On The Selected Poems of Ted Berrigan

Andy Frazee

The Selected Poems of Ted BerriganEdited by Alice Notley, Anselm Berrigan, and Edmund Berrigan. Berkeley: University of California Press, 2011. 239 pages. $24.95.

Ted Berrigan—the poet best known for catalyzing the so-called second-generation New York School of poetry in the 1960’s and 70’s—writes more about Pepsi than any poet I’ve read:

I wake up 11:30 back aching from soft bed Pat
gone to work Ron to class (I never heard a sound)
it’s my birthday. 27. I put on birthday
pants birthday shirt go to ADAM’s buy a Pepsi for
breakfast come home drink it take a pill
I’m high! (“Personal Poem #2” 14)

Berrigan’s Pepsi motif can provide an admittedly strained metaphor for understanding an oeuvre constantly walking the line between the past and the future. Tiptoeing between his interest in Shakespearean sonnets and his commitment to the postmodern aesthetic of the postwar era, Berrigan cultivated both his hero-worship of the previous generation, especially the New York Schoolers John Ashbery, Kenneth Koch, and Frank O’Hara, as well as the impulse to, as Ezra Pound famously incited, “make it new.”

If in Berrigan’s adulation of his New York School forebears we see a certain relishing of his latecomer status, in his love of second-place Pepsi we may see his veering away from his true father figure, O’Hara—who famously wrote of “having a Coke with you.” “Frank O’Hara respected love, so do you, & so do we,” Berrigan writes in “New Personal Poem”—the title itself a reference to O’Hara—“He was himself & I was me” (138).

Berrigan’s lyric “I” is exhibit A in the poet’s navigation of old and new. A scrap of Ashbery and a fidget of Koch wrapped up in the cape of O’Hara, at times the “I” is a quotation of Berrigan’s own, earlier work, complicating any claim that the poetry is merely imitative of that earlier generation. Rather, through this weaving of self into other, others into self, the poet claims a broader conception of selfhood—as here, in the justly-lauded Sonnets, the early masterpiece that may too often be seen as defining the Berrigan’s output:

Dear Margie, hello. It is 5:15 a.m.
dear Berrigan. He died
Back to books. I read
It’s 8:30 p.m. in New York and I’ve been running around all day
old come-all-ye’s streel into the streets. Yes, it is now,
How Much Longer Shall I Be Able To Inhabit The Divine
and the day is bright gray turning green (17)

While Berrigan’s lyric is still a sounding board for the self-singing “I,” that “I” doesn’t just contain multitudes, but is constructed—constituted—by them. (In the above case, literally, by the appropriation of earlier Berrigan works and a title of Ashbery’s.) If Whitman contained multitudes, and O’Hara mapped their networks, Berrigan shows how the multitudes who contain us are us: I is an other, but I is also others. “After / all,” he writes in “Upside Down,” “we all have a polymorphous perverse / first person singular, don’t we?” (186).

Given this emphasis on the ways that others make up oneself, it’s no surprise that through the lens of this Selected Poems we see a strain of elegy in Berrigan’s oeuvre, as in these lines from “Things to Do in Providence,” which recall Auden’s elegy of Yeats. Given the poet’s early death in 1983, the somber tone seems prophetic:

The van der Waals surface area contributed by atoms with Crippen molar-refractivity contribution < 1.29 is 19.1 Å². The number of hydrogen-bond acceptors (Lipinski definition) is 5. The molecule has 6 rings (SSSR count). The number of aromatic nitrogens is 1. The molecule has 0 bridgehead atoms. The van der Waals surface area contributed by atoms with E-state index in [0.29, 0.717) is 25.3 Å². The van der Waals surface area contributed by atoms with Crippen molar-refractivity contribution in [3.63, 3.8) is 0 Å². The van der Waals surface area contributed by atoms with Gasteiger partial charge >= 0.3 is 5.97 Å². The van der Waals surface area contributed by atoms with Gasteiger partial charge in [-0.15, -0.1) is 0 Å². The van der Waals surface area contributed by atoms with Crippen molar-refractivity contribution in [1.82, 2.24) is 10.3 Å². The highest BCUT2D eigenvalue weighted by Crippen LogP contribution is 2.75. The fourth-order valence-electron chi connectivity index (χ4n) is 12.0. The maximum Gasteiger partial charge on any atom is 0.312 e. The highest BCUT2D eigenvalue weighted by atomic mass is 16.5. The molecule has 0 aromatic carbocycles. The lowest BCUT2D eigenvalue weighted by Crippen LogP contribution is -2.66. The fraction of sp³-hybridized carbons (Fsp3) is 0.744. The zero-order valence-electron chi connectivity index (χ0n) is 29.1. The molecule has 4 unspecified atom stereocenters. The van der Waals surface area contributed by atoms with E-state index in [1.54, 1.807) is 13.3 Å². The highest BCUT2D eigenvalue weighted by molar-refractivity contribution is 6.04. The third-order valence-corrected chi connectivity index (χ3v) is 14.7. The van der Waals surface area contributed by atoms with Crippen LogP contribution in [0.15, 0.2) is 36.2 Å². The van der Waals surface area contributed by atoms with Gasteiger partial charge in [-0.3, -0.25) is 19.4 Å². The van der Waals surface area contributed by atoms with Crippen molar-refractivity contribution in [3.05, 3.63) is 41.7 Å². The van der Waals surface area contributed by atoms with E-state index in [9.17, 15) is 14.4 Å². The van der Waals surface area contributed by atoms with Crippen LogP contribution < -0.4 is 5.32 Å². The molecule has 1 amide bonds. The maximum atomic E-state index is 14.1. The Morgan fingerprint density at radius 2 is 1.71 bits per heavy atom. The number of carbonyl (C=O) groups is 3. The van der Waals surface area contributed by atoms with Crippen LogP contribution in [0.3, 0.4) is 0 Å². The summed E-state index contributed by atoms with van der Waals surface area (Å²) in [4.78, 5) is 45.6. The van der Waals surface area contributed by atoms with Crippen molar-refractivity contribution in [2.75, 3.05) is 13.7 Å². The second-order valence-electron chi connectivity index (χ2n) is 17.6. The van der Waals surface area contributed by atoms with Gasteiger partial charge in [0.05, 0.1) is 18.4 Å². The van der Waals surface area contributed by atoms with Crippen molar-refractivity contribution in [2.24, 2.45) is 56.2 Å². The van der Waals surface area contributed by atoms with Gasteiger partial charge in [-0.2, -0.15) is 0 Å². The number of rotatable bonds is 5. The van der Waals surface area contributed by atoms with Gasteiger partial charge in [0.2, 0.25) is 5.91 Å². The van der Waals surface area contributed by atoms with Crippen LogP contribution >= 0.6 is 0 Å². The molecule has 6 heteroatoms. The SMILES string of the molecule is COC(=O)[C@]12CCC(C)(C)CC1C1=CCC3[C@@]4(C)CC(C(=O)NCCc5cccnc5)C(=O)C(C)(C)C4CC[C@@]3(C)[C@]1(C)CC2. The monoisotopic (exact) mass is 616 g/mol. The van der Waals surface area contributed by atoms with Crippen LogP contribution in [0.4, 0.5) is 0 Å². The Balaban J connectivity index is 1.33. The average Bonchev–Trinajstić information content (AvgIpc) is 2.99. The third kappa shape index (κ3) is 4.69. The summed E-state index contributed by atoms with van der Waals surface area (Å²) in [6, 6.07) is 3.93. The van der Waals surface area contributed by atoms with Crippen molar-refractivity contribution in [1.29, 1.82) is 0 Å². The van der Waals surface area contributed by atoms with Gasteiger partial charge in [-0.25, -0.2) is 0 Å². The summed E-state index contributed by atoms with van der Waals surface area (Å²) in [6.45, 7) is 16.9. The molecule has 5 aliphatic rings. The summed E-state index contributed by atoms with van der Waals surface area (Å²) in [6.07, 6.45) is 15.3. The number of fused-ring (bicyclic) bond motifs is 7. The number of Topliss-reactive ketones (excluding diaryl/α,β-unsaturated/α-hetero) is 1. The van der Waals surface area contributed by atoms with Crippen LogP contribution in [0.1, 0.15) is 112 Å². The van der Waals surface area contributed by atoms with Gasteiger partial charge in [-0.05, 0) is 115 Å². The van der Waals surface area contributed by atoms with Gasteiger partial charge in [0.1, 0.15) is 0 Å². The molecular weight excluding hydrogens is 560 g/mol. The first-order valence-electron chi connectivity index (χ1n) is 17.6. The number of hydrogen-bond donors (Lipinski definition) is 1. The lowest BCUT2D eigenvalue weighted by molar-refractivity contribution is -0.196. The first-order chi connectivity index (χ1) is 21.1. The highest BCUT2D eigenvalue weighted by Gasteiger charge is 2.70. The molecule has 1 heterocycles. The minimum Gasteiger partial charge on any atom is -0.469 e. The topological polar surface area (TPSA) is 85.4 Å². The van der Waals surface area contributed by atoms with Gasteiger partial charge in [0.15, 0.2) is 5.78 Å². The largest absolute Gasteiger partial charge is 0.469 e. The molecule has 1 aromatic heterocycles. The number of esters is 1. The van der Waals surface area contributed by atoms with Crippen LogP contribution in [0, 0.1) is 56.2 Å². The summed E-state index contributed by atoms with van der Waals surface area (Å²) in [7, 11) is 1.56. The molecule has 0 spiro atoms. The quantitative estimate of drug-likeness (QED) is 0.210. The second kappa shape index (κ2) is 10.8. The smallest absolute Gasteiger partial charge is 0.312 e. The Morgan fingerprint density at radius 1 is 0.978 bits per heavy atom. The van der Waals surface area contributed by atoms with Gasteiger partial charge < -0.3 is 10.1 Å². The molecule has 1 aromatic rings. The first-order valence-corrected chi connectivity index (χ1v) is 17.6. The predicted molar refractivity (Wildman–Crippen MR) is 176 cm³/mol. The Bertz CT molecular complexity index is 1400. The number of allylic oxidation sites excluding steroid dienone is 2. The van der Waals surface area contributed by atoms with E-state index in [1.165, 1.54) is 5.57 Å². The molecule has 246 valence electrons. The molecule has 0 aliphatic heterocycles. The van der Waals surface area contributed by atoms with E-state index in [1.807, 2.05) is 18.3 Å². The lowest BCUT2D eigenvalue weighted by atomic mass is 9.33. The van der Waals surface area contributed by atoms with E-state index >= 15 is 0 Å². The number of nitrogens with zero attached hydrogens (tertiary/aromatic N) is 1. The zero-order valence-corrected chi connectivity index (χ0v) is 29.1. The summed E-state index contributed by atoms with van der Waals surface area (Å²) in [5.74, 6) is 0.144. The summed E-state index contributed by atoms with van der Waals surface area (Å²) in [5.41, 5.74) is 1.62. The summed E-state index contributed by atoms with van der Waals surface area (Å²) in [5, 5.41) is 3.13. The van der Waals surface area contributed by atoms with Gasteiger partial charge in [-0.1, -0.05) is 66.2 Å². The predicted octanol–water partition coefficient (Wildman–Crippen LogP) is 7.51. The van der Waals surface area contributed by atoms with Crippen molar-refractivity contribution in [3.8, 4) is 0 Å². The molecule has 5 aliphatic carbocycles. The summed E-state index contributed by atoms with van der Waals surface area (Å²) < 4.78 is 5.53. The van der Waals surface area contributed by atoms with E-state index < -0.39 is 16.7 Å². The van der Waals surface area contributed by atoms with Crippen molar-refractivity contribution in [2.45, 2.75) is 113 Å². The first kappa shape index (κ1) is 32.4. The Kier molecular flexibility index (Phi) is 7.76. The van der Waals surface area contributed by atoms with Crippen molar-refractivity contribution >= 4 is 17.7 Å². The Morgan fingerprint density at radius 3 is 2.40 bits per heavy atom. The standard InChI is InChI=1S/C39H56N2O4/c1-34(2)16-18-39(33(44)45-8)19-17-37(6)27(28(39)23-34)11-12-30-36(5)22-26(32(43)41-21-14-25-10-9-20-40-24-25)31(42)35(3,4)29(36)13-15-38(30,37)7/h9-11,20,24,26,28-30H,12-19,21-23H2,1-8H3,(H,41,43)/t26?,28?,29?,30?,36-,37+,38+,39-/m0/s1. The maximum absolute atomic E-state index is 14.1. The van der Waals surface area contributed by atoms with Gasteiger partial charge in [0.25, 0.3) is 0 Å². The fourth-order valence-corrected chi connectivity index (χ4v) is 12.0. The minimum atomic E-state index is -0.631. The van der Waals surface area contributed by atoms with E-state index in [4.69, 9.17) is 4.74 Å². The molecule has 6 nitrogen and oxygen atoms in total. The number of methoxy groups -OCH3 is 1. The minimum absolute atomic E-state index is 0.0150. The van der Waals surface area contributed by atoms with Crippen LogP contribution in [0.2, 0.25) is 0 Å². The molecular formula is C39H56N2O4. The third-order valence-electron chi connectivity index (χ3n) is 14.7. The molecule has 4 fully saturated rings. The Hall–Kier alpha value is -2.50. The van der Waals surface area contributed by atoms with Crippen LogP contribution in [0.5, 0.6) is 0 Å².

I open a beautiful letter. The heart stops briefly when someone dies,
a quick pain as you hear the news, & someone passes
from your outside life to inside. (118)

Against this strain—Freud would be proud—is a clear drive toward life, libidinal in some respects, but in a greater respect intimate and communal. It is a life that is written as much as lived:

                        From you. When we are both dead,

that letter
                        will be Part Two
                                                             of this poem.

            But now we are both alive
                        & terrific! (104)

If a selected poems has one advantage over individual books, or over a collected volume—and I would submit they are few—it is the ease with which a mind may grasp a life’s work, particularly for those who have passed on. The particulars of such a grasp, though, is only one possibility among many. Editorial attention determines frame and content, and makes a certain model of the poet’s voice in the same way that the attention of others builds models of oneself, multiplied among others’ heads.

The previous edition of Berrigan’s Selected Poems (Penguin, 1993), edited by Aram Saroyan, is a more-focused affair, with one poem to a page and the whole of The Sonnets included. While this new volume lacks the earlier one’s easy reading, this volume’s format, with the poems rubbing up against one another, stretching across pages, seems itself a reflection of Berrigan’s quotidian, collage-based poetic. Beyond that, the sheer increase in the number of poems, helpfully organized chronologically, allows for a fuller range of Berrigan’s work to be included.

That this collection was edited and introduced by those closest to the poet, the accomplished poets Edmund and Anselm Berrigan and the great Alice Notley, makes a potent claim about a certain breed of afterlife—the poet, father, partner, and friend living on through those who loved him. This may have been on Ted’s mind all along. “I’m only pronouns,” he writes, “& I am all of them, & I didn’t ask for this, / You did”:

I came into your life to change it & it did so & now nothing
            will ever change
That, and that’s that.
Alone & crowded, unhappy fate, nevertheless
            I slip softly into the air
The world’s furious song flows through my costume. (160)

Back to top ↑

Sign up for Our Email Newsletter